These regulations are in place in an effort to allow lobster the chance to reproduce at least once before they grow large enough to be taken.

"Poachers who profit from the sale of California's fisheries put the resource at risk," said Dan Sforza, a lieutenant with Fish and Game's Law Enforcement Division. "Local lobster populations will suffer severe declines if poaching activity is left unchecked."

The effort that Fish and Game officers put into investigating these cases is commendable. But there are only a few hundred wardens spread throughout California, so anyone who spots what appears to be nefarious activity should call the confidential toll-free tip number, (888) 334-2258, to report it. After all, these people are stealing natural resources from all of us.

-- Kelly Burgess

Photo: Legal-sized lobster caught along the Ventura County coast during a day of fishing aboard the lobster boat Arlene M. Credit: Stephen Osman / Los Angeles Times

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2009 was another year of extreme poaching cases for California Fish and Game wardens

Lt. Chris Graff, of the California Department of Fish and Game, measures a legal-sized lobster in this 2002 photo.

California Department of Fish and Game wardens had a busy year in 2009 investigating illegal hunting and fishing cases statewide. Many involved repeat poaching offenders who were stealing California's natural resources for profit, undeterred by prior convictions and sentences.

"Our game wardens are expertly trained to investigate complex wildlife crimes, arrest suspects and ultimately protect the resources that belong to all Californians," said Nancy Foley, the department's law enforcement division chief.

"Although the vast majority of California's hunters and anglers are law-abiding and respectful of our resources, these repeat poachers and other criminals pose a constant challenge to our investigators."

A few of the most egregious cases from last year include:

-- Binh Chau, 35, of San Diego, was arrested for the fifth time in less than three years on suspicion of poaching lobsters in the La Jolla Conservation Area. Chau gained notoriety after his second lobster-poaching arrest, when he was found to be hiding six lobsters in his pants.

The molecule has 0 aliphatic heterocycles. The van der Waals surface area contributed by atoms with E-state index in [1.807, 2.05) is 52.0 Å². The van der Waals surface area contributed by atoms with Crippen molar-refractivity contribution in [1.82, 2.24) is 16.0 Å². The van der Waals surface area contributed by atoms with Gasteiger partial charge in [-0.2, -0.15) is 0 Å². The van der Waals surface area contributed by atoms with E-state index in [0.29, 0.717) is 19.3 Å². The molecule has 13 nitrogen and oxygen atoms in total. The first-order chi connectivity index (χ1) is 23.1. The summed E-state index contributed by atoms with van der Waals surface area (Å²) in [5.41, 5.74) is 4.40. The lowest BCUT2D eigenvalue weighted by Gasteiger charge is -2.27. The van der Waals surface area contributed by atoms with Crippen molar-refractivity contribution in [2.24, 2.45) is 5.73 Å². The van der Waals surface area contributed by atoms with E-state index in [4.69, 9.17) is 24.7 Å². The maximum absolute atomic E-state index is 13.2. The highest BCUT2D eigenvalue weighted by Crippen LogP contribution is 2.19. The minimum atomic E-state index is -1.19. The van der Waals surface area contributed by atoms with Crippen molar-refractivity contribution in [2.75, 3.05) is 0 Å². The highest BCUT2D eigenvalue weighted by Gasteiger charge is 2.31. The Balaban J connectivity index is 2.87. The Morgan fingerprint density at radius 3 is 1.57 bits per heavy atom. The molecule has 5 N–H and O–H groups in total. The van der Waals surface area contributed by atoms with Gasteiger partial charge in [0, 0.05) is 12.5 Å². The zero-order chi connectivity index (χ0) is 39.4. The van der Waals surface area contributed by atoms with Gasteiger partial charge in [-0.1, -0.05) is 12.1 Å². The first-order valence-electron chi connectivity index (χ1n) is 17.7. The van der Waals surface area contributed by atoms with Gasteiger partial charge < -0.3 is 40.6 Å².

-- A Sacramento deer-poaching ring was exposed after poachers were observed killing deer in the Sierra foothills and then arrested in the act of selling the meat. DNA analysis by Fish and Game’s Wildlife Forensics Laboratory identified 28 deer recovered at one suspect’s residence.

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Olympic National Park elk poacher fined $2,500 for killing trophy bull

Photo of Robert Hurst with the trophy elk he killed in Washington's Olympic National Park.

A poacher was ordered to pay a $2,500 fine and sentenced to three years probation and the loss of hunting privileges for the same length of time after pleading guilty to illegally killing a trophy elk in a national park in 2007.

Robert Hurst (pictured), of Woodland, Wash., was sentenced today in the U.S. District Court in Tacoma for hunting, killing and transporting a trophy-sized Roosevelt bull elk from within Olympic National Park.

According to the U.S. attorney's office for the western district of Washington, Hurst, 38, entered the park, called the bull to him by bugling, and then killed it with a bow and arrow. He then field-dressed the elk and packed the animal out over the course of several days.

A hunter outside the park observed Hurst and two companions carrying the elk head. The hunter notified Washington Department of Fish and Wildlife officers, leading agents to make contact with Hurst.

The two-year investigation which led to Hurst's sentence was conducted jointly by the U.S. Fish and Wildlife Service, the National Park Service and the Washington Dept. of Fish and Wildlife enforcement program.

I applaud the court for penalizing Hurst for his actions, but the fine seems paltry, considering the time and effort put into the investigation by all agencies involved. Poachers steal resources belonging to others, with potentially damaging consequences, and they tarnish the image of legitimate hunters and conservationists.

-- Kelly Burgess

Photo: Robert Hurst with the trophy elk he killed in Washington's Olympic National Park. Credit: United States attorney's office, western district of Washington.

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Sturgeon poachers convicted and will lose fishing privileges for three years

Mr. Bubbles, a sturgeon that is part of the Dept of Fish and Game's mobile fishing exhibit.